(c) Emojis should be used carefully, as they seemed to have a much more negative than positive impact on the success of posts, although they increased the number of comments and overall engagement on Twitter. Nonetheless, as they are essential elements of communication on social networks, they should not be completely excluded from posts, but rather used in particular cases only—e.g., to emphasize the intended mood of the post or to avoid misunderstandings due to ironic statements. Beyond that, conservation organizations should carefully observe the influence of emojis on the success of their own posts and apply their learnings to future posts.
(d) Images can and should be used whenever it seems to be suitable and the image fits the topic since they had a positive influence on almost all indicators on both Facebook and Twitter, but no negative one.
(e) Videos decreased the number of reactions and comments as well as overall engagement on Facebook and had no effect in any other case. Consequently, they should be used consciously and in exceptional cases only. We assume that longer videos might make a post less attractive due to different reasons and therefore suggest using short videos. Still, this is a hypothesis to be tested, particularly by conservation actors using videos.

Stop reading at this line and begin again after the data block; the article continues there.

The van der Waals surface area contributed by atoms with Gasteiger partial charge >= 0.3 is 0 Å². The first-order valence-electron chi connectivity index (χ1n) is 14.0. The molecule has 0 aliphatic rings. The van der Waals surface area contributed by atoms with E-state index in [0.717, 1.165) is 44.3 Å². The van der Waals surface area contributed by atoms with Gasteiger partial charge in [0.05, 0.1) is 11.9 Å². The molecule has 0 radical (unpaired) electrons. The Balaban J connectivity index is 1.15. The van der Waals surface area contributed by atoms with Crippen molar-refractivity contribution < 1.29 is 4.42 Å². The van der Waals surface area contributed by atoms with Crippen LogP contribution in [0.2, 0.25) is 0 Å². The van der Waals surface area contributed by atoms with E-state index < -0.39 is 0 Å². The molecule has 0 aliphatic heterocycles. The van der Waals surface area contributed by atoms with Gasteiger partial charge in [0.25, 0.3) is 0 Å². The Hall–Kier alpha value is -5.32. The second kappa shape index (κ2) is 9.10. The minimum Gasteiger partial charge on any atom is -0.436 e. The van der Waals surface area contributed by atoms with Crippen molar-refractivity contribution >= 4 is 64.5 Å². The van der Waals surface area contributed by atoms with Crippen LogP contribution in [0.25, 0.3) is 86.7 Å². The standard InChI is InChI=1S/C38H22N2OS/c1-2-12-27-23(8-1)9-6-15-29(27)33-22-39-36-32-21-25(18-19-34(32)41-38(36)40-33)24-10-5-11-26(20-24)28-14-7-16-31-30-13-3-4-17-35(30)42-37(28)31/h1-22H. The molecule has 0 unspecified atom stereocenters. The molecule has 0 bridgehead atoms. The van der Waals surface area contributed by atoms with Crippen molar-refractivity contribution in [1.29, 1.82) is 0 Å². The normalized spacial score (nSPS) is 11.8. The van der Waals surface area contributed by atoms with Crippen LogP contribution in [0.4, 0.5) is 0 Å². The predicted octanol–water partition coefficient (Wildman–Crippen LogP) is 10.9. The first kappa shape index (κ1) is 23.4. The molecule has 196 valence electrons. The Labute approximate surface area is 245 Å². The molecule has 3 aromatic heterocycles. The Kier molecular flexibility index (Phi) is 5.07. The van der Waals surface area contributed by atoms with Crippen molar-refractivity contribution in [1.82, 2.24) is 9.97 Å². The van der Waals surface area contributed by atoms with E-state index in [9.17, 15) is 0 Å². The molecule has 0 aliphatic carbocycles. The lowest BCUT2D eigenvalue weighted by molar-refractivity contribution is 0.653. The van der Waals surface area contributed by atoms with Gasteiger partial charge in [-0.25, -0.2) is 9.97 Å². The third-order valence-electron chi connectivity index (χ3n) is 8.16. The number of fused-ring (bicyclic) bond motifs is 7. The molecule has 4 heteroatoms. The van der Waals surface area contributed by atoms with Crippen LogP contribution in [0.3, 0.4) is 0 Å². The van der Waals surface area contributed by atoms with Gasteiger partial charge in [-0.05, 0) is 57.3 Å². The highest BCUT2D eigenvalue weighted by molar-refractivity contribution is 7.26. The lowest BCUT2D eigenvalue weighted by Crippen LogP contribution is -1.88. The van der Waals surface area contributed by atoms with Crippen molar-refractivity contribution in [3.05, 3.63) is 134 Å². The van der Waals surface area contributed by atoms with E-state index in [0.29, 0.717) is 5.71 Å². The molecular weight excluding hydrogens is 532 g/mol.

(f) Interaction prompts did not influence any indicator of success, implying they can be used or not. However, this result is based upon a very small number of posts that actually made use of interaction prompts and therefore has to be taken cautiously.
(g) High character count was more important on Facebook than on Twitter, where only 280 characters are allowed. However, it also had an influence on Twitter, where a higher number of characters led to more reactions and shares (but also to lower overall engagement—although with very weak statistical significance). For Facebook, we suggest using longer posts (up to 1500 characters), as they were more successful than shorter ones.

4.6. Discussion of Methodology and Future Research

Some limitations of this study should be considered in future research endeavors. In this paper, Facebook and Twitter were examined. An investigation of additional social networks, such as Instagram or TikTok, could provide valuable information for the deliberate selection of social networks for specific conservation communication goals (cf. [55]).
Although the three organizations studied were deliberately chosen to have very different characteristics, they are not necessarily representative of nature conservation as a whole—not even in Germany. Future studies could therefore include even more (also international) nature conservation organizations and increase the sample size to verify whether the conclusions and recommendations for post design presented here can be applied on a broader base. In-depth studies should also be conducted for specific recommendations for individual organizations or areas of nature conservation action, as differences could also arise between them.
Moreover, it is unclear how many bots interact with the accounts of BfN, NABU, and WWF Germany, as their number and activities can only be determined through complex analytical procedures (cf. [56]). Accordingly, future studies should consider bot activities in the calculation of success metrics—for example, by mathematically adjusting the values.